I got the wheels in motion that day with a polite email to the director of social care suggesting that this maybe wasn't such a good idea, particularly given that this lady's needs were, if anything, going to get worse very soon. Within 24 hours, the lady was called at home and informed that there was never a plan to cut her hours and that these were merely ideas, not solidy proposals. A call to her advocate put this right. Things were moving swiftly along and thank-you Councillor, it clearly made a big difference that you put in that call.

Now I know that Suffolk, like all places, has some ugly cuts to make. But crafty, nasty cuts meted out to people who they believe aren't going to bite back are not really on. While Councillor's are the pond-life of Britain's political scene, we are probably its most powerful Advocates.

Saturday, May 1, 2010

On the Stump

Three hours today knocking doors for the Lib Dems on my Patch. This work is always best done in twos and I am accompanied by an energetic pensioner Martin who is still knocking out half marathons in his late 60 s. It's the day after the final debate and as I expected our immigration policy isn't playing well. A few say it has put them off. Although Bury has few immigrants people tend to worry about the issue almost as much as the economy. It comes up at every other door. The policy itself electorally speaking, while honest and imaginative is like cyanide on the doorstep. Personally I would prefer a much safer line if we are serious about winning middle England.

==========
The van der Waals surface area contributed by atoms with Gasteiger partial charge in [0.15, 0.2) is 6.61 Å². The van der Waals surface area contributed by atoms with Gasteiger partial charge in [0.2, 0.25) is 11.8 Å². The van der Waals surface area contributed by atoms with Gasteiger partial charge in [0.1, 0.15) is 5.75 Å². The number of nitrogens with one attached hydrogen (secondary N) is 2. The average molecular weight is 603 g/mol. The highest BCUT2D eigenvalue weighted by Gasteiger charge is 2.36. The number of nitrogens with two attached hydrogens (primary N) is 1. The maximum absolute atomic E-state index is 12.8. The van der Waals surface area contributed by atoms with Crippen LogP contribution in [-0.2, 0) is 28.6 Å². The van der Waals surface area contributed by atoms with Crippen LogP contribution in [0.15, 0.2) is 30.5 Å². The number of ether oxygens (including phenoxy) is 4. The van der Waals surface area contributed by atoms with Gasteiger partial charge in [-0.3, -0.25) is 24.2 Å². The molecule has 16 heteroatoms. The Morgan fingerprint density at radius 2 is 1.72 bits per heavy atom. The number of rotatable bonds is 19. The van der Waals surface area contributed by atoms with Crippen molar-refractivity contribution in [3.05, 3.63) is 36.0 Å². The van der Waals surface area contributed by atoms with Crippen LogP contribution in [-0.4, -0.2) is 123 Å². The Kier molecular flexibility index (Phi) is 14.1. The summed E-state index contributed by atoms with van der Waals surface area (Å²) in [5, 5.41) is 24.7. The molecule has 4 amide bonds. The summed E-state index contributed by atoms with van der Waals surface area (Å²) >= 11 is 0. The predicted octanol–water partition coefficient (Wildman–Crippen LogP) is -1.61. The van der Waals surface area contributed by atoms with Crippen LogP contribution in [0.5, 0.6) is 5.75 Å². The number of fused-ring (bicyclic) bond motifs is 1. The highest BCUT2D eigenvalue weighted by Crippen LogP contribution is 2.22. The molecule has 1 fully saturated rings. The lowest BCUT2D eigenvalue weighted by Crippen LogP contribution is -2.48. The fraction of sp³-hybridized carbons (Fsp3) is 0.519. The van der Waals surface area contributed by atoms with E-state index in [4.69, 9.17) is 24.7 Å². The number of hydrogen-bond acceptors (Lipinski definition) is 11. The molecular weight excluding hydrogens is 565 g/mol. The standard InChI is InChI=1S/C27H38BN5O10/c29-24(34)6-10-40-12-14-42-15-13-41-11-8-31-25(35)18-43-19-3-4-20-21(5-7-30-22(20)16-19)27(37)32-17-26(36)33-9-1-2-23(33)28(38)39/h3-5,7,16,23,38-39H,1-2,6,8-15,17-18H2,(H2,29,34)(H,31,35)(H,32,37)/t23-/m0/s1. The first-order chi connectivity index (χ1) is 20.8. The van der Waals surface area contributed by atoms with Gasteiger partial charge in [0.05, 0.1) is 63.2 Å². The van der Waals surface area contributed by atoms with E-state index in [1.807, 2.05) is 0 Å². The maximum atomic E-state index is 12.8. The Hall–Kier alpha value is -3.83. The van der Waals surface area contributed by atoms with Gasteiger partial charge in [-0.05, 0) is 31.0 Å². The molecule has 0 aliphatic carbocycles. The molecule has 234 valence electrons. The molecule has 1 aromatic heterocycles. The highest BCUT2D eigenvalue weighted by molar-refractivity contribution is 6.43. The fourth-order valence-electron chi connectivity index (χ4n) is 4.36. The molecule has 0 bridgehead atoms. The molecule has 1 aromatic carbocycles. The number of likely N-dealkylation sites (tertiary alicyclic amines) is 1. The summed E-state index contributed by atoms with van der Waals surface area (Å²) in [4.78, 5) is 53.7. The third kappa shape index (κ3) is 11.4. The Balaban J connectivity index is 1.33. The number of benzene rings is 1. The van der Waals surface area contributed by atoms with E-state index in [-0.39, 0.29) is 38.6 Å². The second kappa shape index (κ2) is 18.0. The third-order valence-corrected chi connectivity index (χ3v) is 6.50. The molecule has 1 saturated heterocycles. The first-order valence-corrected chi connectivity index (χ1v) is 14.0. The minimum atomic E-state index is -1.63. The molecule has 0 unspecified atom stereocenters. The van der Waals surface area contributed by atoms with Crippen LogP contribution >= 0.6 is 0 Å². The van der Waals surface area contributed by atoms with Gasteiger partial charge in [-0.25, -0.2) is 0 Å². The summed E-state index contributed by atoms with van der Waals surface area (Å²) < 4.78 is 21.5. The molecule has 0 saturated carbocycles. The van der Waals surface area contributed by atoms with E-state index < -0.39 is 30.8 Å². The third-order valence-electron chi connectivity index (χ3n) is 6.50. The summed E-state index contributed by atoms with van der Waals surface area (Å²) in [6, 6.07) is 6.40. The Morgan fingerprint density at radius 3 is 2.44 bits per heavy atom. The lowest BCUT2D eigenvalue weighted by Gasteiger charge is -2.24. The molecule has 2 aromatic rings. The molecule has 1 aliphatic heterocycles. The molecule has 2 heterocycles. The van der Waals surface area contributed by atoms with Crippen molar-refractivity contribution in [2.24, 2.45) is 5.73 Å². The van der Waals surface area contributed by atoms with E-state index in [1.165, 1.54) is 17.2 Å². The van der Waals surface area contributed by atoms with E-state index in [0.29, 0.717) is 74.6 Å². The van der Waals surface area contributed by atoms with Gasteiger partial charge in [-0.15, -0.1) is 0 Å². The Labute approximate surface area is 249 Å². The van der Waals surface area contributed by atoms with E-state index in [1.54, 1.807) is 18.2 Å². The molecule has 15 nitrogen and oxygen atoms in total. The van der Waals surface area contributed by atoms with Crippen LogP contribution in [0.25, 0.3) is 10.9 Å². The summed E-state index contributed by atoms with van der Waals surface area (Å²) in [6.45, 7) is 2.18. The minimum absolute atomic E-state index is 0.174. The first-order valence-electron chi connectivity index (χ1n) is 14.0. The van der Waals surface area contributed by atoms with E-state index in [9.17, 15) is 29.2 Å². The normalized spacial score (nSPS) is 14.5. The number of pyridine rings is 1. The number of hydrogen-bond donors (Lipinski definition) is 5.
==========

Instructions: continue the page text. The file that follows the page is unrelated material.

The good news today was that there is little real enthusiasm for the Tories. Although Cameron won the final debate, comfortably I felt, they don't appear to have the necessary traction to win outright. It's feeling like 36 30 28 with us just ahead of Labour, who appear to have lost respect. Locally they risk fourth place behind the Greens.

Also encouraging were the numbers who said they were definitely with us thus time. Although Cleggs early impact has waned the debates have irreversably changed the election into a three way race. Locally the Tory MP David Ruffley has a ten thousand majority so it is a relatively dead election as the result is foregone. The best hope is taking him down to four or five. Hardly a motivator to vote let alone campaign. But we do and we must.

Today was a lot friendlier than last year when expenses was breaking. It was all we heard and people didn't want to know. That seems to have softened a year on. Out all day Tuesday and Thursday when at last we will know. Cameron will I believe start to pull ahead this week. It's really about whether or not he gets just up to the line or remains well short. I predict a slightly-hung Parliament with the Tories 20 short and needing the Unionists but not us to govern. We shall see.